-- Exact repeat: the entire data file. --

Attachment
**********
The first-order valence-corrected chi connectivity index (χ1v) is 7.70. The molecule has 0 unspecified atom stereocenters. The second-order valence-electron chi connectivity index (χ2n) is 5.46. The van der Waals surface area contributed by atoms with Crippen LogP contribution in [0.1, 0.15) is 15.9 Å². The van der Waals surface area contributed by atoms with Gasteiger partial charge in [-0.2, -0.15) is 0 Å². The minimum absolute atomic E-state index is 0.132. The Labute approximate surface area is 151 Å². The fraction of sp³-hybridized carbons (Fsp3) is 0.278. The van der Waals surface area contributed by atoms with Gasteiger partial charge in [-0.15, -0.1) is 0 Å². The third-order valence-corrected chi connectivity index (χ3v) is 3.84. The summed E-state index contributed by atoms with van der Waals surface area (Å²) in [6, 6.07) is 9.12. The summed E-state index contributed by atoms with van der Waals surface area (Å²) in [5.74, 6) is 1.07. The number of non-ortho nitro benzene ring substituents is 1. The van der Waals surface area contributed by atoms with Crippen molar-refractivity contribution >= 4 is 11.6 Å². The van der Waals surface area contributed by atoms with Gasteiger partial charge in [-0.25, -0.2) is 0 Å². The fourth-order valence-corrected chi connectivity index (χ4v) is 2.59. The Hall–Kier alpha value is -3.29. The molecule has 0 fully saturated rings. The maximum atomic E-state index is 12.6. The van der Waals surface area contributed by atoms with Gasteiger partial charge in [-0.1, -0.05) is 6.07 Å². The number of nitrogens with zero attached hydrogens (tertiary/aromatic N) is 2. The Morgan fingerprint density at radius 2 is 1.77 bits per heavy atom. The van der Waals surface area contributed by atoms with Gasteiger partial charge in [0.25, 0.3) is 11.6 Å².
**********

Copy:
The first-order valence-corrected chi connectivity index (χ1v) is 7.70. The molecule has 0 unspecified atom stereocenters. The second-order valence-electron chi connectivity index (χ2n) is 5.46. The van der Waals surface area contributed by atoms with Crippen LogP contribution in [0.1, 0.15) is 15.9 Å². The van der Waals surface area contributed by atoms with Gasteiger partial charge in [-0.2, -0.15) is 0 Å². The minimum absolute atomic E-state index is 0.132. The Labute approximate surface area is 151 Å². The fraction of sp³-hybridized carbons (Fsp3) is 0.278. The van der Waals surface area contributed by atoms with Gasteiger partial charge in [-0.15, -0.1) is 0 Å². The third-order valence-corrected chi connectivity index (χ3v) is 3.84. The summed E-state index contributed by atoms with van der Waals surface area (Å²) in [6, 6.07) is 9.12. The summed E-state index contributed by atoms with van der Waals surface area (Å²) in [5.74, 6) is 1.07. The number of non-ortho nitro benzene ring substituents is 1. The van der Waals surface area contributed by atoms with Crippen molar-refractivity contribution >= 4 is 11.6 Å². The van der Waals surface area contributed by atoms with Gasteiger partial charge in [-0.25, -0.2) is 0 Å². The fourth-order valence-corrected chi connectivity index (χ4v) is 2.59. The Hall–Kier alpha value is -3.29. The molecule has 0 fully saturated rings. The maximum atomic E-state index is 12.6. The van der Waals surface area contributed by atoms with Gasteiger partial charge in [-0.1, -0.05) is 6.07 Å². The number of nitrogens with zero attached hydrogens (tertiary/aromatic N) is 2. The Morgan fingerprint density at radius 2 is 1.77 bits per heavy atom. The van der Waals surface area contributed by atoms with Gasteiger partial charge in [0.25, 0.3) is 11.6 Å².